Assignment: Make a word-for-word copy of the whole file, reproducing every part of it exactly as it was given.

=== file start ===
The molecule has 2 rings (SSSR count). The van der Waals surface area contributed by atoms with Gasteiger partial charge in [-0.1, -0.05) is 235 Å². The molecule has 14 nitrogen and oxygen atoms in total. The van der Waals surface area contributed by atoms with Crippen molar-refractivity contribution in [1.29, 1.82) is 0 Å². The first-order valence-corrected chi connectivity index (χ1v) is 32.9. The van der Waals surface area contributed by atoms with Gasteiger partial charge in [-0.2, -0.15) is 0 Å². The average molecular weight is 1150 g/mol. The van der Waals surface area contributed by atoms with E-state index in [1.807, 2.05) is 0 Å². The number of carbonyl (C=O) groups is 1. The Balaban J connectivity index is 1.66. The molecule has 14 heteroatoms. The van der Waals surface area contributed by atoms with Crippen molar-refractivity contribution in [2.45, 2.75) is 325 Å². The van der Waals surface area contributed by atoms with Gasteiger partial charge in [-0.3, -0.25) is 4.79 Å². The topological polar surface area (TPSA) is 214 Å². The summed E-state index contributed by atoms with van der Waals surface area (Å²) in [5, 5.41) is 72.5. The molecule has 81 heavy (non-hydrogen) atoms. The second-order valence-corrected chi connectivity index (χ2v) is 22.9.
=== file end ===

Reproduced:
The molecule has 2 rings (SSSR count). The van der Waals surface area contributed by atoms with Gasteiger partial charge in [-0.1, -0.05) is 235 Å². The molecule has 14 nitrogen and oxygen atoms in total. The van der Waals surface area contributed by atoms with Crippen molar-refractivity contribution in [1.29, 1.82) is 0 Å². The first-order valence-corrected chi connectivity index (χ1v) is 32.9. The van der Waals surface area contributed by atoms with Gasteiger partial charge in [-0.2, -0.15) is 0 Å². The average molecular weight is 1150 g/mol. The van der Waals surface area contributed by atoms with E-state index in [1.807, 2.05) is 0 Å². The number of carbonyl (C=O) groups is 1. The Balaban J connectivity index is 1.66. The molecule has 14 heteroatoms. The van der Waals surface area contributed by atoms with Crippen molar-refractivity contribution in [2.45, 2.75) is 325 Å². The van der Waals surface area contributed by atoms with Gasteiger partial charge in [-0.3, -0.25) is 4.79 Å². The topological polar surface area (TPSA) is 214 Å². The summed E-state index contributed by atoms with van der Waals surface area (Å²) in [5, 5.41) is 72.5. The molecule has 81 heavy (non-hydrogen) atoms. The second-order valence-corrected chi connectivity index (χ2v) is 22.9.